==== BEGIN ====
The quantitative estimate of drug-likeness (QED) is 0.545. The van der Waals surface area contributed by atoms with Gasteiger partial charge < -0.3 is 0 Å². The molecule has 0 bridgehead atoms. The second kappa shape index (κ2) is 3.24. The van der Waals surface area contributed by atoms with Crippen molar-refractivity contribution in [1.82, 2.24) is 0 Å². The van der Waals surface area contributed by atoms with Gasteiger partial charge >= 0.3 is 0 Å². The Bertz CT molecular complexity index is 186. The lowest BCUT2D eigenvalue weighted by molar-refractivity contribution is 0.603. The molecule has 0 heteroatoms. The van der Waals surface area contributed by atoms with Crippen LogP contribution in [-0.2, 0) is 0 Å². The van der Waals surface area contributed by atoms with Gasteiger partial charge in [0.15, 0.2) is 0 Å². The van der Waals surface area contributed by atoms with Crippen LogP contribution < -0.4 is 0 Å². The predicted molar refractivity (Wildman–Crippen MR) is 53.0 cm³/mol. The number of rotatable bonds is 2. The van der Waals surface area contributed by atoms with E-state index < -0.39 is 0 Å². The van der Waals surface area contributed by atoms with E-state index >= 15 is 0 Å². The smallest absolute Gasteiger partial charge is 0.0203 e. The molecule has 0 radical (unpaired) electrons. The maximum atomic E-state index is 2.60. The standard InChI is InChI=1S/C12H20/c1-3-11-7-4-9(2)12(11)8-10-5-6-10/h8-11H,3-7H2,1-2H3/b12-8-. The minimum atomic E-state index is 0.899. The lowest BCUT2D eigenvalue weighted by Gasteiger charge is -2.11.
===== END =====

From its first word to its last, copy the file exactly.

The quantitative estimate of drug-likeness (QED) is 0.545. The van der Waals surface area contributed by atoms with Gasteiger partial charge < -0.3 is 0 Å². The molecule has 0 bridgehead atoms. The second kappa shape index (κ2) is 3.24. The van der Waals surface area contributed by atoms with Crippen molar-refractivity contribution in [1.82, 2.24) is 0 Å². The van der Waals surface area contributed by atoms with Gasteiger partial charge >= 0.3 is 0 Å². The Bertz CT molecular complexity index is 186. The lowest BCUT2D eigenvalue weighted by molar-refractivity contribution is 0.603. The molecule has 0 heteroatoms. The van der Waals surface area contributed by atoms with Crippen LogP contribution in [-0.2, 0) is 0 Å². The van der Waals surface area contributed by atoms with Gasteiger partial charge in [0.15, 0.2) is 0 Å². The van der Waals surface area contributed by atoms with Crippen LogP contribution < -0.4 is 0 Å². The predicted molar refractivity (Wildman–Crippen MR) is 53.0 cm³/mol. The number of rotatable bonds is 2. The van der Waals surface area contributed by atoms with E-state index < -0.39 is 0 Å². The van der Waals surface area contributed by atoms with E-state index >= 15 is 0 Å². The smallest absolute Gasteiger partial charge is 0.0203 e. The molecule has 0 radical (unpaired) electrons. The maximum atomic E-state index is 2.60. The standard InChI is InChI=1S/C12H20/c1-3-11-7-4-9(2)12(11)8-10-5-6-10/h8-11H,3-7H2,1-2H3/b12-8-. The minimum atomic E-state index is 0.899. The lowest BCUT2D eigenvalue weighted by Gasteiger charge is -2.11.